If you’re a stress eater (i.e., you eat to cope with stress), restricting calories can cause even more stress.

If you eat a little less than your body needs, it can help you lose weight and body fat without sacrificing performance or wellbeing.

However, eating a lot less, especially for a long time, and especially when you have major recovery needs—like hard athletic training or recovering from surgery—can actually thwart proper recovery. It can even cause your body to turn down the thermostat, restricting calorie burning. In essence, your body goes into preservation mode.

Food is meant to nourish the body and the right amounts are vital to athletes. An excessive or chronic caloric deficit can impair performance, decrease lean muscle mass, and lead to a host of other issues ranging from hormonal imbalances to immune deficiencies.

You need to eat enough to support your physiological needs. Unfortunately, most Americans (truly, the majority) eat well beyond their physiological needs. Stress is a common culprit.

Cutting too many calories all at once can be very stressful and leave a person feeling like they’re starving. That’s not a formula for successful weight loss or athletic performance.

It’s best to taper slowly, gradually reducing your caloric intake. Say, for example, that you (or your coach or nutritionist) determine that you should be eating 2,000 calories per day (I chose this because it’s a round number that’s easy to work with). Let’s also say that you discover, through the use of a food app, that you’re actually eating about 2,600 calories per day, which is why you’re overweight. 

You’re best off tapering to 2,400 calories for about two weeks, and then dropping down 2,200 for another two weeks before finally settling in at your proper intake of 2,000 calories per day. This gradual step-down will keep your body from going into starvation mode and keep you from feeling hungry all the time, which will undermine your efforts. 
Calorie requirements are highly individualized. An ideal daily intake of calories varies depending on age, metabolism and levels of physical activity, among other things. The Dietary Guidelines for Americans provide calorie estimates for men and women based on age and activity level. For example, these guidelines note that the general recommended intake for adult women ranges from 1,600 to 2,400 calories daily, while men often require 2,000 to 3,000 calories a day to maintain healthy body weights.  
Sedentary people need fewer calories because sitting is not very demanding, and most Americans are quite sedentary. According to a study reported by the American College of Sports Medicine, American adults, ages 20 to 75, reported spending an average of 9.5 hours sedentary each day, and most of this time was accumulated at work and during leisure-time. Then factor in that most of us sleep 7-8 hours per night. 
Harvard Medical School says that sedentary adults require 13 calories for each pound of their body weight on a daily basis. For example, a sedentary 130-pound woman needs about 1,700 calories, while a 175-pound, inactive man requires about 2,300 calories daily to maintain a healthy body weight.
Yet, those numbers are to maintain body weight. If you need to lose weight, you’ll need to lower your caloric intake. The University of Washington suggests that overweight adults need 10 calories per pound of their desirable body weight to move toward that healthier weight. For example, an overweight woman with a goal weight of 130 pounds needs 1,300 calories daily, while an obese man trying to reach 175 pounds needs about 1,750 calories daily to reach his goal.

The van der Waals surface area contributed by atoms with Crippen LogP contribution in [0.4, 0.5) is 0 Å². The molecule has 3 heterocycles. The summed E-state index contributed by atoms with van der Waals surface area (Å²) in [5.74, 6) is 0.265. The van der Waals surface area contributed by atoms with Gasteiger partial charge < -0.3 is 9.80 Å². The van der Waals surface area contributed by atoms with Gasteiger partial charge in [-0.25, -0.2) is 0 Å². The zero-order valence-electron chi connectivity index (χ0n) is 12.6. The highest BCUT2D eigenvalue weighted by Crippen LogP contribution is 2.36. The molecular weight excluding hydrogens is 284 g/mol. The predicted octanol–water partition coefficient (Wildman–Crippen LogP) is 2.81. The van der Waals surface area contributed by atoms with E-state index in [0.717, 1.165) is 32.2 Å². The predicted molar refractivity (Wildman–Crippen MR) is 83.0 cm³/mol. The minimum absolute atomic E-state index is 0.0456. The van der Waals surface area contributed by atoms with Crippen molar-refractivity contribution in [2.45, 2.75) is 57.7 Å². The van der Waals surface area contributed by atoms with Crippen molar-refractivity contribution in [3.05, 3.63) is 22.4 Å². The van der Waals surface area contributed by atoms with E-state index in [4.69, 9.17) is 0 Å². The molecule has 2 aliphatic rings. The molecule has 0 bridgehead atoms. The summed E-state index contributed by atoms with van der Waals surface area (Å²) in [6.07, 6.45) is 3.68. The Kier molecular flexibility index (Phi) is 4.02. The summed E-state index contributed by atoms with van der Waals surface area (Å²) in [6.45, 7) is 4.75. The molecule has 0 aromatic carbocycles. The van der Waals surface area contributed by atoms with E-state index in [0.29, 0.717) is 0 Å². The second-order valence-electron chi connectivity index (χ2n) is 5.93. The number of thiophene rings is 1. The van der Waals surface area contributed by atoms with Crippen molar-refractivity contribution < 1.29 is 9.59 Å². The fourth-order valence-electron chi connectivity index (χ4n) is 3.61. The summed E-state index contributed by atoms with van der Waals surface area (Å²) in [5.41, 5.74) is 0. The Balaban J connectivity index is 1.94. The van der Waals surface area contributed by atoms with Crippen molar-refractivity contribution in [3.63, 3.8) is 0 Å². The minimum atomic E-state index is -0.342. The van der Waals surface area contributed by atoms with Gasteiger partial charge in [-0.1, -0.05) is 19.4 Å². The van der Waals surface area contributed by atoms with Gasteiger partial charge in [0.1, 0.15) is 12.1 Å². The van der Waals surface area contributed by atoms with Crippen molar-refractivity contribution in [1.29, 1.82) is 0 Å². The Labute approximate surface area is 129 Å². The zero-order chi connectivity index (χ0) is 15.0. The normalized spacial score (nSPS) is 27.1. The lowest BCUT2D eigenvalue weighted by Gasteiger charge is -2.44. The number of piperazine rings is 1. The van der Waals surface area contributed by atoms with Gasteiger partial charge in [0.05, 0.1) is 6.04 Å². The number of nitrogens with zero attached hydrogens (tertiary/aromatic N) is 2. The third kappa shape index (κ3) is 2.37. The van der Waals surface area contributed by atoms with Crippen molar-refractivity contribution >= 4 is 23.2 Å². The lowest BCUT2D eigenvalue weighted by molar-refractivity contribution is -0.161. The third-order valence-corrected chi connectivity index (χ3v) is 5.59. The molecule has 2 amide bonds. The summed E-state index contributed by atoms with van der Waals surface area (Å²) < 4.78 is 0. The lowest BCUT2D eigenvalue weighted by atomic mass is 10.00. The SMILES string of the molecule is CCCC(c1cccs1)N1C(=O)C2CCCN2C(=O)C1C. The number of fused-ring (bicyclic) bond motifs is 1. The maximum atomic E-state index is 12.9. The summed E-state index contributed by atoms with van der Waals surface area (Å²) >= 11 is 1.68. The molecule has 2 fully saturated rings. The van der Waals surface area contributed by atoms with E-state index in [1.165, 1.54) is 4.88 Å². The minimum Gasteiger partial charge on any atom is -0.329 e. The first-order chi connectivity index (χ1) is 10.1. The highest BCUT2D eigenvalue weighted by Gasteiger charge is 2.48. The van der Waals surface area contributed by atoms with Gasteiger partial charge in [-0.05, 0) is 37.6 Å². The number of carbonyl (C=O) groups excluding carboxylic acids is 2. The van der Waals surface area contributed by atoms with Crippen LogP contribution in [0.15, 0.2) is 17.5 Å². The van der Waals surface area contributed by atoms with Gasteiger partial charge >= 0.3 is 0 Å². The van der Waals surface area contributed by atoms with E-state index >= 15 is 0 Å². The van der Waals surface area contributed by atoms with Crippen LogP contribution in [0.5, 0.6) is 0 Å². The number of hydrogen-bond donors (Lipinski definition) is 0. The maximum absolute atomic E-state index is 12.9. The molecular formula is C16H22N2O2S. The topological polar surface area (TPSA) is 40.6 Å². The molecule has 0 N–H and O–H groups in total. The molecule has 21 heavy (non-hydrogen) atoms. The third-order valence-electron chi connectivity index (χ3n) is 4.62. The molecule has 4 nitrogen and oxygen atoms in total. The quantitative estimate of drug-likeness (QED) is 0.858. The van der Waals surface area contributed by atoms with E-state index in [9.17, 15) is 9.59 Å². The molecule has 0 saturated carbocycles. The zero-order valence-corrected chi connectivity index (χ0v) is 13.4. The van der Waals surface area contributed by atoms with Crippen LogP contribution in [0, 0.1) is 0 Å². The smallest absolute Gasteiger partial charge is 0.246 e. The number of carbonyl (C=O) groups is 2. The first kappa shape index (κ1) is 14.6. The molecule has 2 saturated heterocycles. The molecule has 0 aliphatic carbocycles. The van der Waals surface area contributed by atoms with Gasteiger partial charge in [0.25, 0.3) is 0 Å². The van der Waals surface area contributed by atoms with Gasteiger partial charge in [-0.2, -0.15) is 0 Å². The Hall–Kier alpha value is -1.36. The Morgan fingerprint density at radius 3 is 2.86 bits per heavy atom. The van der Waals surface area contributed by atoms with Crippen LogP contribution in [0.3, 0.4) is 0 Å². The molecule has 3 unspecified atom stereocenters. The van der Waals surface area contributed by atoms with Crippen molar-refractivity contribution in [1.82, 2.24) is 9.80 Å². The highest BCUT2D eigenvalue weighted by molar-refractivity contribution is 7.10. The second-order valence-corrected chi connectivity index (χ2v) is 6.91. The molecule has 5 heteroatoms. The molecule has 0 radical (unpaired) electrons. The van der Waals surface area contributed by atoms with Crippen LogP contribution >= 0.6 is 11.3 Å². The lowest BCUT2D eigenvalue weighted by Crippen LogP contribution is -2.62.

Again, any caloric reduction should be done slowly and gradually. Give your body — particularly your stomach and brain, which communicate hunger signals — time to adapt. Initially, at least, focus on eating slowly and eating more whole foods, instead of just eating smaller portions. After a week or two of these adjustments, you can begin to focus on portion sizes and limiting caloric intake, which should accelerate your weight loss. Being hungry all the time will cause a backlash and result in bad food choices and, ultimately, overeating. 
Highly-processed foods, aka “junk” foods, are typically loaded with sugar, fat, and sodium. Beyond that, they often harm the microbiome, the delicate balance of microorganisms in the gut, which contributes to various health problems. Highly-processed foods are also associated with increased systemic inflammation. 
If you can gradually shift to to eating more whole, minimally-processed foods more often, you’ll be on the right track. Don’t do it all at once and don’t be militant about it. Slowly cut your calories to a number that suits your sex, age and activity level. 
Don’t restrict food to the point that it causes anxiety or stress. That will prove to be unproductive and will undermine your goals. Simply put, don’t deprive yourself. By eating more slowly, and eating foods that are high in protein and fiber, which are more filling, you can become more attuned to hunger sensations and learn to stop before overeating. 
Lastly find healthier ways to cope with stress that don’t involve eating, such as taking a walk, doing a crossword puzzle, talking to a close friend or loved one, or even meditating. Stress is part of life; don’t let it undermine you. 
Be compassionate with yourself. Be on your own side and don’t be so judgmental. Good things — the fruits of your labor — take time to manifest. Keep moving forward and know that your sustained efforts will pay off. Be patient and remain focused.